The Platform for International Cooperation on Undocumented Migrants (PICUM) has filed a formal complaint to the European Commission against the UK for flouting the EU’s regulation on data protection (General Data Protection Regulation, GDPR) by including a broad immigration control exemption in its new Data Protection Act. The complaint has been joined by several migrant and digital rights organisations.
The 2018 UK Data Protection Act includes a section that allows the government and others to ignore the EU’s data protection rules when those rules get in the way of “the maintenance of effective immigration control” or “the investigation or detection of activities that would undermine the maintenance of immigration control.”
Alyna Smith, Advocacy Officer at PICUM, said:
“The UK Data Protection Act’s “immigration control exemption” runs exactly counter to the EU’s efforts to reinforce individuals’ right to the protection of their personal data. It carves out a space where public and private actors have wide discretion to access, use, share, and gather personal data, without the knowledge of affected individuals and with virtually no accountability. All this for immigration enforcement goals which are worringly vague and broad”.
The exemption does not include safeguards for sensitive data or for vulnerable groups like children. Smith added: “This exemption risks worsening existing violations of fundamental rights and freedoms, under the UK’s “hostile environment” policy”.”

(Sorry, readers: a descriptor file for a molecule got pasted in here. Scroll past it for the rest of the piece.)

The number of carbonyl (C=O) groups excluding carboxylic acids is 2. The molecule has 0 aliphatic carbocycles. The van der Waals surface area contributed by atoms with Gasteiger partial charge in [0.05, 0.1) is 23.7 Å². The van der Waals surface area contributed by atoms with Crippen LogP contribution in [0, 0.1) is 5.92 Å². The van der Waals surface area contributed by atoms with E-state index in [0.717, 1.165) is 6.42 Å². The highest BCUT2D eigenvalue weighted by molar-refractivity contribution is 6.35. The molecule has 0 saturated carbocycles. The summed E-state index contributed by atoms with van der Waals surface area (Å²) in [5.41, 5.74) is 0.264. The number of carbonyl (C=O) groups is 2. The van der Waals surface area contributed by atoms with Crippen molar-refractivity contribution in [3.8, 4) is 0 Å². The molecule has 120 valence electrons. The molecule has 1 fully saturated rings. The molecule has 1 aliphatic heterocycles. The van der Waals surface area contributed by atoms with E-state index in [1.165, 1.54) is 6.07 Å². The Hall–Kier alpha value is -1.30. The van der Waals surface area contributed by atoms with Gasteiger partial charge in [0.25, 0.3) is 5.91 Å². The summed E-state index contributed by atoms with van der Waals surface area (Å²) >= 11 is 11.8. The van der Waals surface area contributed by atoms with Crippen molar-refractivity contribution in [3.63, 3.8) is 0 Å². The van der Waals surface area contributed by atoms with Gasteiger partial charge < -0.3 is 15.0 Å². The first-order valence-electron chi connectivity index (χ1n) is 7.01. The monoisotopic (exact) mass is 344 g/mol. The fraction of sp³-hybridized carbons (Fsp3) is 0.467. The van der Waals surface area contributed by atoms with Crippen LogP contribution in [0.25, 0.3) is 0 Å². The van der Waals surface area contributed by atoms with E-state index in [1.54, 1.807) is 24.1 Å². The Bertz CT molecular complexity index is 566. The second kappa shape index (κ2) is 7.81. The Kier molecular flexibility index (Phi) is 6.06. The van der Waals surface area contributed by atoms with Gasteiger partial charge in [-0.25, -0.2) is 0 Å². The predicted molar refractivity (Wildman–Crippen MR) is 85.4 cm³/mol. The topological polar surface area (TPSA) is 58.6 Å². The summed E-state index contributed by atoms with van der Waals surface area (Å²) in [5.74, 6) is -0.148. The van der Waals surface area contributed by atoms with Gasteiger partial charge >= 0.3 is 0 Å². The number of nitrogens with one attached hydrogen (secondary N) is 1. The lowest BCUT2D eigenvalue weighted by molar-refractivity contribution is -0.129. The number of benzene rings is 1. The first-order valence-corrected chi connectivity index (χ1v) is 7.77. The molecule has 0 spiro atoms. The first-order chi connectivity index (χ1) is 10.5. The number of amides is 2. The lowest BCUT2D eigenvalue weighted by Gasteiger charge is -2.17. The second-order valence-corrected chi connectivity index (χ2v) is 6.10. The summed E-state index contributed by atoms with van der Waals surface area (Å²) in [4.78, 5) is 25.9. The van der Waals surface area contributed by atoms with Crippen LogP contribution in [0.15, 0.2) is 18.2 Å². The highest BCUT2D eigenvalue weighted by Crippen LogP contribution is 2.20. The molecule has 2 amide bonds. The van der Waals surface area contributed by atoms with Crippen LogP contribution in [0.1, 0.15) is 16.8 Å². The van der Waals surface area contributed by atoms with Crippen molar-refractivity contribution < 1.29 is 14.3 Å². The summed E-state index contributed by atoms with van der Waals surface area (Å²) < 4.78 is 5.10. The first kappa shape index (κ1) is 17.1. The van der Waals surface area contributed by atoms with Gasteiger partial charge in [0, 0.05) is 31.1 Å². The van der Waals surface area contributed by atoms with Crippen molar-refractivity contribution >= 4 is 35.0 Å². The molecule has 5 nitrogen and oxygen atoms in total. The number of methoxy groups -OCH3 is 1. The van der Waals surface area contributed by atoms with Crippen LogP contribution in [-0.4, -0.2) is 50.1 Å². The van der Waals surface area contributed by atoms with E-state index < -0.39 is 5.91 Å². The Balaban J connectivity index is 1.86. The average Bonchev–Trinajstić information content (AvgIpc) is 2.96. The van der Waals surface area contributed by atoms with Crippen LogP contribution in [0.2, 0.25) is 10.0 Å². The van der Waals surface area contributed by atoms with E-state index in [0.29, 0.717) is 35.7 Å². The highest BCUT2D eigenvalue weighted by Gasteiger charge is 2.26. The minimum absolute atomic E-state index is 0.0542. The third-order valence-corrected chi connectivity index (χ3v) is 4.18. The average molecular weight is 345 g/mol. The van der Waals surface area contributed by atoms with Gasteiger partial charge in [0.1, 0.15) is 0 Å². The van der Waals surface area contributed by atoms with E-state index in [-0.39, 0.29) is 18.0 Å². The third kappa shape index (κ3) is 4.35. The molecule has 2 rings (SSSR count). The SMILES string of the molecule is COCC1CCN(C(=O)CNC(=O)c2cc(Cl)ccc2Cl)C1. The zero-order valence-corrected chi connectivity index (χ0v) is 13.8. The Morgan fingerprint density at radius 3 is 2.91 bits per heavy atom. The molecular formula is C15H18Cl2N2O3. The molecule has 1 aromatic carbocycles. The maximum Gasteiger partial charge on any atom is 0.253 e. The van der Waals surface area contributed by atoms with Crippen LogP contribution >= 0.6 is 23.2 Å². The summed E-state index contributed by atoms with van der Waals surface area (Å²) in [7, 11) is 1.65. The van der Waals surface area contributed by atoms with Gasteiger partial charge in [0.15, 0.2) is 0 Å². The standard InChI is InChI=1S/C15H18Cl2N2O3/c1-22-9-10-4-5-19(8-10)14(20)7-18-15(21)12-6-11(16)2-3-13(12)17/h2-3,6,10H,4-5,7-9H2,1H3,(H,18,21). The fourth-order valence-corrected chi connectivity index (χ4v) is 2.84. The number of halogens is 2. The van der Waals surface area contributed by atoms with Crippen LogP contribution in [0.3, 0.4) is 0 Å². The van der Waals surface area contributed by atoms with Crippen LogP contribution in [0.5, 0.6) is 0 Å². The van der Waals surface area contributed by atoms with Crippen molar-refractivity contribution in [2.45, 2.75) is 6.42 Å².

The UK, even as a non-EU country post-Brexit, cannot trade with the EU if its data protection laws are not up the EU’s standards.
Gracie Bradley, Policy & Campaigns Manager at Liberty, said: “The immigration exemption will make it even easier for the Home Office to hoover up people’s data from schools, hospitals and other vital services without their knowledge, further entrenching the hostile environment. It’s oppressive, unnecessary, and strips people of the rights the Government said the Data Protection Act would uphold. The UK cannot call itself a world leader on human rights while its data laws fall far short of the European standard.”
Nazek Ramadan, Director of Migrant Voice, a UK-based and migrant-led charity advocating for the rights of migrants, said: “This exemption disproportionately interferes with fundamental rights of privacy, data protection, equality and non-discrimination of millions of UK foreign residents.”
Notes to the editors:
- The complaint is brought to the European Commission by the Platform for International Cooperation on Undocumented Migrants and has been co-signed by:
- EU Rights Clinic
- Campaign to Close Down Campsfield and End of All Immigration Detention in the UK
- Joint Council for the Welfare of Immigrants (JCWI)
- Latin America Women’s Rights Service (LAWRS)
- Migrant Rights Network (MRN)
- Migrant Voice
- Maternity Action
- Privacy International
- The UK’s Data Protection Act entered into force on 25 May 2018. The immigration exemption clause is included in Schedule 2, Part 1, paragraph 4 of the law.
- The GDPR is the EU set of rules on data protection, which apply to all EU Member States. It entered into force on 25 May 2018.
- The European Commission has a process that allows individuals and organisations to submit a complaint about any measure (law, regulation or administrative action) or practice by a country of the European Union that they think is against European Union Law.
Gianluca Cesaro, Communications Officer, PICUM, email@example.com or +32 2 210 17 83.